The lack of statistically different impacts in the HRs other than Montréal, Outaouais and Montérégie could also be due to the small numbers of health events in the less populated regions and to the related low power of detection, or even to differences related to certain individual parameters such as age [16, 19, 22] or health status [12, 3134], but we have no evidence to this effect. Other studies would be needed to clarify these aspects.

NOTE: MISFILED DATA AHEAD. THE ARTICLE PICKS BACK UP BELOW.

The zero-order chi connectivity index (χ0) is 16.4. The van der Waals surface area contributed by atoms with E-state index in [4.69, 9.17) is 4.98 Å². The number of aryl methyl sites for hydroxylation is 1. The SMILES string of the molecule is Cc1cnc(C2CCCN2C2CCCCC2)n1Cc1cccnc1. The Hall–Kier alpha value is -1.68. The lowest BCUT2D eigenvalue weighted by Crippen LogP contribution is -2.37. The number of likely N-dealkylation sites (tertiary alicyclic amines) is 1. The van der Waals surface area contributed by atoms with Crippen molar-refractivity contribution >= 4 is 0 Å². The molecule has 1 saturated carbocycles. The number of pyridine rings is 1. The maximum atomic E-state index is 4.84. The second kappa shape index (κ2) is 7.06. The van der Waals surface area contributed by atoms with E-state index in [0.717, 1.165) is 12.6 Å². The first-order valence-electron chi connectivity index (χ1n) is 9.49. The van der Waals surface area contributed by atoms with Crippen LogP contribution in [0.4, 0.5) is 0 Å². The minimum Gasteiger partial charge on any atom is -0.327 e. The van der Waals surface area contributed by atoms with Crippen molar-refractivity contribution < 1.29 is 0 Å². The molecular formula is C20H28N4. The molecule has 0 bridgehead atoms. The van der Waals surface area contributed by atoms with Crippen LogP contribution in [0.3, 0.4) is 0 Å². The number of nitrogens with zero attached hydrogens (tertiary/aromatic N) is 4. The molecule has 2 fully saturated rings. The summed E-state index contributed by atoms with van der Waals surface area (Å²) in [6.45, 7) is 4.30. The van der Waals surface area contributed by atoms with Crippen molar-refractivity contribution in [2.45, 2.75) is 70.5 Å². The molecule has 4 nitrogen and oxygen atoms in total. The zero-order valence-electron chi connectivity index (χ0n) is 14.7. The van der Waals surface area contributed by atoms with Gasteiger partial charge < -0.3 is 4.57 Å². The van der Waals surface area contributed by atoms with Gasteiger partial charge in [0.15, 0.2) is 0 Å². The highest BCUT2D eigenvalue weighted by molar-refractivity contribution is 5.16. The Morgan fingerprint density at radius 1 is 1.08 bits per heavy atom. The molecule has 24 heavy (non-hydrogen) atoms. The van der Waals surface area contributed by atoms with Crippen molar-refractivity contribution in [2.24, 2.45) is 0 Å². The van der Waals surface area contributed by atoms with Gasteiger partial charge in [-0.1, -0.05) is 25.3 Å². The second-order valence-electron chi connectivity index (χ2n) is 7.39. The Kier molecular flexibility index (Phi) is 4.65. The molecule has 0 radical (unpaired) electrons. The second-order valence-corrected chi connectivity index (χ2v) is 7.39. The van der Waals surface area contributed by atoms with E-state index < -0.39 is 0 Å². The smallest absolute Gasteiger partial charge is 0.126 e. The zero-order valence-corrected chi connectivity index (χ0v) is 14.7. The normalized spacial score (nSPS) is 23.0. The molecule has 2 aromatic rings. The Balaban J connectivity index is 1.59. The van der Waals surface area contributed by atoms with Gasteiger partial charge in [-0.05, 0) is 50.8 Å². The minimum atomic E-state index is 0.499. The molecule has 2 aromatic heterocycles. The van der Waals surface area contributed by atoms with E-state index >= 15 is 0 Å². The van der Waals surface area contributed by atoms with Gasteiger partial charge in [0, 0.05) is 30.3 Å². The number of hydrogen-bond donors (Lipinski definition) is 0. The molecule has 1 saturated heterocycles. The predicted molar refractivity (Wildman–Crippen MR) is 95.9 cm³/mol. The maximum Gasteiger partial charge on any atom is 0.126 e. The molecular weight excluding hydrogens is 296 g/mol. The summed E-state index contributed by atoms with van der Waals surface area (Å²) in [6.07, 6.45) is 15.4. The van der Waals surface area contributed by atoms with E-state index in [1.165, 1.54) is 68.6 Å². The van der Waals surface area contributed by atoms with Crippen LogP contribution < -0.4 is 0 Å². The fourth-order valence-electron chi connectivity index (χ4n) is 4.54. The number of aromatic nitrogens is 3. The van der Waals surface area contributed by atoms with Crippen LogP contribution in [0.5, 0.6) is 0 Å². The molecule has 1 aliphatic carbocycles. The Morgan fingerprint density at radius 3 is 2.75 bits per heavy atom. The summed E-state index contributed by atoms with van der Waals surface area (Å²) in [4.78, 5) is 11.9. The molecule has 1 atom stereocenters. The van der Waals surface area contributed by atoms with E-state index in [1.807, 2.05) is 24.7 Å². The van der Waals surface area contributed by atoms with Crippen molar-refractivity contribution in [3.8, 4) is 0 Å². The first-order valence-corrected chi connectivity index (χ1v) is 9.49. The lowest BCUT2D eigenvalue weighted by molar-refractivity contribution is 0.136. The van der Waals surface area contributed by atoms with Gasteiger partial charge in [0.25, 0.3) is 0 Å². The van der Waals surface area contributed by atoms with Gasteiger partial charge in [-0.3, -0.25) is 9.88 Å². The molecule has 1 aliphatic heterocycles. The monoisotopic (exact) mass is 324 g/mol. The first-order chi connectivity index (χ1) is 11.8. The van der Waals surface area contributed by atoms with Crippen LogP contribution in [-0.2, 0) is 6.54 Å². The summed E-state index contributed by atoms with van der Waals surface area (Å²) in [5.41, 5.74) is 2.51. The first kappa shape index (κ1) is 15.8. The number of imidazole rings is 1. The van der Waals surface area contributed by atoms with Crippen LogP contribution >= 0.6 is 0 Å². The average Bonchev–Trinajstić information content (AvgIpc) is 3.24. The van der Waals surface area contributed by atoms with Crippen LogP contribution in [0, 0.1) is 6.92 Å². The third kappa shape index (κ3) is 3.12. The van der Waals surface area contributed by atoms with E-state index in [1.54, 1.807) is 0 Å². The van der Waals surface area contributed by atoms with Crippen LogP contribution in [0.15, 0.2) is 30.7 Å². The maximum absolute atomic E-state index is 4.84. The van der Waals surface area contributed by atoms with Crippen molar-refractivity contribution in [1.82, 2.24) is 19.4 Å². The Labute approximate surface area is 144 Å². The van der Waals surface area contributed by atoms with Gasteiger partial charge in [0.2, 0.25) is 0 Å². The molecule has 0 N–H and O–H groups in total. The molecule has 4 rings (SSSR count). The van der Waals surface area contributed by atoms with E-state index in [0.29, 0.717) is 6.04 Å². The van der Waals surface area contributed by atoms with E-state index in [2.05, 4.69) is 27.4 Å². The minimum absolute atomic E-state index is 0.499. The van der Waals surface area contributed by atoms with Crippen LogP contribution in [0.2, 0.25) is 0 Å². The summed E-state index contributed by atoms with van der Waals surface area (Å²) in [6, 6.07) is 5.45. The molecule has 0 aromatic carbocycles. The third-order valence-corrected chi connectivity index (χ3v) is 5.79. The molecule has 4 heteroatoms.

The graph (Figure 1) of the daily variations (2010 vs. 2005–2009) of the all-cause deaths between July 1 and 31, 2010, suggests that this indicator has several qualities that make it useful in watching for and monitoring heat waves. In fact, there is a short period (a few hours) between the start of the heat wave and the increase in deaths, and deaths increase right from the first day. The all-cause death indicator seems to be sufficiently sensitive and specific to exceedences of the temperature thresholds, because the daily variations in deaths clearly reflect the fluctuations in temperatures during the heat wave. In this case, analysis of mortality over a 60-day horizon after the heat wave does not show any significant lower mortality, contrary to some other studies [3538]. For some heat waves, a decrease in mortality was observed during the weeks after the wave. This short-term forward shift in mortality is also referred to as mortality displacement, or harvesting effect. This reduction in mortality usually suggests that the heat wave particularly affected individuals whose health is already so compromised that they would have died in the short term anyway [39]. Hence, in the absence of mortality displacement, it seems that the deaths measured in this study were primarily due to the July 2010 heat wave, and not to the early mortality of weakened individuals. On the other hand, we may not have detected lower forward mortality because of our methodology (e.g., periods chosen for studying the delayed effects) or the characteristics of our studied populations compared to other studies [40].